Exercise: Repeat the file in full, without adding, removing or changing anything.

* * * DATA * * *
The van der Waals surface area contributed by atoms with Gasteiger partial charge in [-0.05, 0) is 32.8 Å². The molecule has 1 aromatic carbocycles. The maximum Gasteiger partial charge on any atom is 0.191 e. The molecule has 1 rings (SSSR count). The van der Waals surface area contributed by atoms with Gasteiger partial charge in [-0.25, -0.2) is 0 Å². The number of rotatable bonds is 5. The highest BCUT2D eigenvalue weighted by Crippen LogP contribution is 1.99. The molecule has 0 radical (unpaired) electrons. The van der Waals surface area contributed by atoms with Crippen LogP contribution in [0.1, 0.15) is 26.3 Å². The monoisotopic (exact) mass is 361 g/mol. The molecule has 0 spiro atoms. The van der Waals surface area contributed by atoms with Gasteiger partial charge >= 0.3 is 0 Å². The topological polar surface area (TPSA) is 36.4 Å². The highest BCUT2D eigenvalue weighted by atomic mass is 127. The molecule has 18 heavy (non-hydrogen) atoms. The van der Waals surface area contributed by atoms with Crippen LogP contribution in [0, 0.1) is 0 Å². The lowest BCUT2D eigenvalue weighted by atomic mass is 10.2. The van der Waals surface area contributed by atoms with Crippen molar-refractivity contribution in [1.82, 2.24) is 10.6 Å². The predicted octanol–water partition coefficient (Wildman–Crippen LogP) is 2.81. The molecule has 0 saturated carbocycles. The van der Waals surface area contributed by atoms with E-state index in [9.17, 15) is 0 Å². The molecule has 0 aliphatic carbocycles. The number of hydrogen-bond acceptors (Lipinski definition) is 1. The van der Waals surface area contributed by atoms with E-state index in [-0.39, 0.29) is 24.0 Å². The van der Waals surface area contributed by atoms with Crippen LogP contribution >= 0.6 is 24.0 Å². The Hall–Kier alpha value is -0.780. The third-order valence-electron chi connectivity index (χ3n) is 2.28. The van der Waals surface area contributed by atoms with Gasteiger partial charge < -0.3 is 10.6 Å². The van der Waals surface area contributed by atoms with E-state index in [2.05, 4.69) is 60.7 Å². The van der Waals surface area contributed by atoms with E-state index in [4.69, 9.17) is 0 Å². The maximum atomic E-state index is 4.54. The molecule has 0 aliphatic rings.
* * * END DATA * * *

The van der Waals surface area contributed by atoms with Gasteiger partial charge in [-0.05, 0) is 32.8 Å². The molecule has 1 aromatic carbocycles. The maximum Gasteiger partial charge on any atom is 0.191 e. The molecule has 1 rings (SSSR count). The van der Waals surface area contributed by atoms with Gasteiger partial charge in [-0.25, -0.2) is 0 Å². The number of rotatable bonds is 5. The highest BCUT2D eigenvalue weighted by Crippen LogP contribution is 1.99. The molecule has 0 radical (unpaired) electrons. The van der Waals surface area contributed by atoms with Crippen LogP contribution in [0.1, 0.15) is 26.3 Å². The monoisotopic (exact) mass is 361 g/mol. The molecule has 0 spiro atoms. The van der Waals surface area contributed by atoms with Gasteiger partial charge >= 0.3 is 0 Å². The topological polar surface area (TPSA) is 36.4 Å². The highest BCUT2D eigenvalue weighted by atomic mass is 127. The molecule has 18 heavy (non-hydrogen) atoms. The van der Waals surface area contributed by atoms with Crippen LogP contribution in [0, 0.1) is 0 Å². The lowest BCUT2D eigenvalue weighted by atomic mass is 10.2. The van der Waals surface area contributed by atoms with Crippen molar-refractivity contribution in [1.82, 2.24) is 10.6 Å². The predicted octanol–water partition coefficient (Wildman–Crippen LogP) is 2.81. The molecule has 0 saturated carbocycles. The van der Waals surface area contributed by atoms with E-state index in [9.17, 15) is 0 Å². The molecule has 0 aliphatic carbocycles. The number of hydrogen-bond acceptors (Lipinski definition) is 1. The van der Waals surface area contributed by atoms with E-state index in [-0.39, 0.29) is 24.0 Å². The van der Waals surface area contributed by atoms with Crippen LogP contribution >= 0.6 is 24.0 Å². The Hall–Kier alpha value is -0.780. The third-order valence-electron chi connectivity index (χ3n) is 2.28. The van der Waals surface area contributed by atoms with Gasteiger partial charge < -0.3 is 10.6 Å². The van der Waals surface area contributed by atoms with E-state index in [2.05, 4.69) is 60.7 Å². The van der Waals surface area contributed by atoms with E-state index in [4.69, 9.17) is 0 Å². The maximum atomic E-state index is 4.54. The molecule has 0 aliphatic rings.